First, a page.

The Bulletin Board | Educators for Excellence

Educators for Excellence | November 2019

The first year of school isn’t the same for every kid.
 
Some students are lucky enough to kick-start their academic journey at a high-quality early childhood education (ECE) program at age three or four. Those who are not so lucky may have to wait another couple years until kindergarten. And just like that, some of our youngest students are starting behind on their very first day of school.

Researchers know what most teachers will tell you: Good ECE is good for kids. 

In fact, 85% of you said your personal instruction has been challenged by your students’ lack of early education in the last Bulletin Board’s survey. And this makes sense. Research shows that participation in high-quality early childhood education programs positively impacts students, and particularly those from historically underserved communities. Students who attend pre-K programs are better prepared to succeed in kindergarten and beyond. And longer-term positive benefits include increased likelihood for adult employment, higher adult incomes, and better health outcomes

It’s kinda like compound interest. Early investment pays off big time later on — growth begets more growth. 

E4E teachers advocate for access to high-quality early childhood education programs.

Especially those targeting historically-underserved communities where inequity takes firm root. Only about one in four students actually get to attend excellent ECE, and there are huge disparities in which children those are. Fifteen percent of black children, 20% of Latino children, and 19% of children from low-income families attend a high-quality pre-K program compared to 24% of white children and 29% of children from high-income families.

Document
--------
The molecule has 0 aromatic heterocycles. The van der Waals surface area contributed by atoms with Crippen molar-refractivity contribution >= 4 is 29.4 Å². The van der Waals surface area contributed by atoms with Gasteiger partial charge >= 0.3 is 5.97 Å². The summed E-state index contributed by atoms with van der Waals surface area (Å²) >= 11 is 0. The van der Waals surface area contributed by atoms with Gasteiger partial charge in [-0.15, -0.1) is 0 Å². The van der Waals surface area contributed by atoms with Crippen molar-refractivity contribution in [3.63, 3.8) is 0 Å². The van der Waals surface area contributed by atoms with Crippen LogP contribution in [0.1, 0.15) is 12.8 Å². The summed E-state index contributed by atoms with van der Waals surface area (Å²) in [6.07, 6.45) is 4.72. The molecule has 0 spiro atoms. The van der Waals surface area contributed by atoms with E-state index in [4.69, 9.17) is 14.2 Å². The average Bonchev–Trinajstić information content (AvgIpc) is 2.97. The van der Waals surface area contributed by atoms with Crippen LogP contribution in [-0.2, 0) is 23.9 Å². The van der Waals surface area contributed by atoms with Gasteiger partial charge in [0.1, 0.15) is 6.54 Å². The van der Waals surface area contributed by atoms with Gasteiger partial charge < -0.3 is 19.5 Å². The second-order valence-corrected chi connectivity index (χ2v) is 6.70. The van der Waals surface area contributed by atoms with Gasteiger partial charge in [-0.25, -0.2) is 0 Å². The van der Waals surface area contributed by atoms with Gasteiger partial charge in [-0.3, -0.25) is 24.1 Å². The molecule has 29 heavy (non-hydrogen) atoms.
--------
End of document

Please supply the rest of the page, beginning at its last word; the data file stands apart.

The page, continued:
Minneapolis elementary teacher Meghan O’Donnell knows that these programs can make all the difference.

“You can clearly tell who has been in our on-site preschool and who has not. On day one they walk into the classroom ahead of their peers. Not only do they have a much greater understanding of academics, knowing what words or sentences are, for example, but they also have the emotional tools to thrive in a classroom environment. Students that don’t go through early childhood education end up having a lot more to learn in a small amount of time.” 

Read more from Meghan in the newest Chalk Talk, then share with your friends so you have something real to talk about. Now you don’t have to host a turnip convention at your girlfriend’s parents’ house just to get attention. You’re welcome.

But not all ECEs do the job.

We know that children reap these benefits only when programs are sufficiently accessible, employ highly-trained educators, and are high-quality. Surely we must pay a fortune to the heroes helping our youngest learners! If only. Unfortunately, many preschool teachers are paid far less than other educators, living on the edge of financial ruin. 

We need to make a commitment to improve the training and pay for some of our most important educators. Because pre-k is not babysitting(!), and teachers must be paid accordingly.

Next month, we’ll be writing about some of the other people beyond educators and parents who help get our kids to where they need to be, especially in underserved communities. But first, what do you think?

Question: How important is it for schools to work with community organizations to provide additional supports to students? A lot, some, none

Students need different supports and instruction depending on their needs, whether they’re four or fourteen. But while the day-to-day should look different for every kid, the day they start their schooling should be the same.

- The E4E Team

 

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